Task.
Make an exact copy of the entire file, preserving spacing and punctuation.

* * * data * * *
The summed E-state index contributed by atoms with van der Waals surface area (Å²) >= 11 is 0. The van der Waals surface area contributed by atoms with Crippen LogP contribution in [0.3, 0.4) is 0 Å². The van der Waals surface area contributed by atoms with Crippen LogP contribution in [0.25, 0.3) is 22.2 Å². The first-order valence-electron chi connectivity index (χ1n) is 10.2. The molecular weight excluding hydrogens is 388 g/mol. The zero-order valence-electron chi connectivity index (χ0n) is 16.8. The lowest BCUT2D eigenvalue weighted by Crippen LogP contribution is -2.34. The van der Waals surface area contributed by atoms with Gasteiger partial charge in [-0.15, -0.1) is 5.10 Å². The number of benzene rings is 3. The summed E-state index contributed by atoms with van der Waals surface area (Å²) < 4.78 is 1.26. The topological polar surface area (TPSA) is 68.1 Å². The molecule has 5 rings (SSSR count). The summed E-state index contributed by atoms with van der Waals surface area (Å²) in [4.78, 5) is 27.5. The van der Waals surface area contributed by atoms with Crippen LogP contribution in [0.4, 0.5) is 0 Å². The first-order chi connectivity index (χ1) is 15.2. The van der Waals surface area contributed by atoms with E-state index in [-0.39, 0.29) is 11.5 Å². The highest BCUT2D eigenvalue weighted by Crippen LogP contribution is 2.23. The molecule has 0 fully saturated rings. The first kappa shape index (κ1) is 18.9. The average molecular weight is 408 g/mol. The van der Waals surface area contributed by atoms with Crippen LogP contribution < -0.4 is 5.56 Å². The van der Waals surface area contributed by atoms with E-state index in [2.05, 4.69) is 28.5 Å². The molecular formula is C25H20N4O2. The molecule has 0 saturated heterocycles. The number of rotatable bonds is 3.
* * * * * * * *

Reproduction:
The summed E-state index contributed by atoms with van der Waals surface area (Å²) >= 11 is 0. The van der Waals surface area contributed by atoms with Crippen LogP contribution in [0.3, 0.4) is 0 Å². The van der Waals surface area contributed by atoms with Crippen LogP contribution in [0.25, 0.3) is 22.2 Å². The first-order valence-electron chi connectivity index (χ1n) is 10.2. The molecular weight excluding hydrogens is 388 g/mol. The zero-order valence-electron chi connectivity index (χ0n) is 16.8. The lowest BCUT2D eigenvalue weighted by Crippen LogP contribution is -2.34. The van der Waals surface area contributed by atoms with Gasteiger partial charge in [-0.15, -0.1) is 5.10 Å². The number of benzene rings is 3. The summed E-state index contributed by atoms with van der Waals surface area (Å²) < 4.78 is 1.26. The topological polar surface area (TPSA) is 68.1 Å². The molecule has 5 rings (SSSR count). The summed E-state index contributed by atoms with van der Waals surface area (Å²) in [4.78, 5) is 27.5. The van der Waals surface area contributed by atoms with Crippen LogP contribution in [0.4, 0.5) is 0 Å². The first-order chi connectivity index (χ1) is 15.2. The van der Waals surface area contributed by atoms with E-state index in [-0.39, 0.29) is 11.5 Å². The highest BCUT2D eigenvalue weighted by Crippen LogP contribution is 2.23. The molecule has 0 fully saturated rings. The first kappa shape index (κ1) is 18.9. The average molecular weight is 408 g/mol. The van der Waals surface area contributed by atoms with Crippen LogP contribution < -0.4 is 5.56 Å². The van der Waals surface area contributed by atoms with E-state index in [2.05, 4.69) is 28.5 Å². The molecular formula is C25H20N4O2. The molecule has 0 saturated heterocycles. The number of rotatable bonds is 3.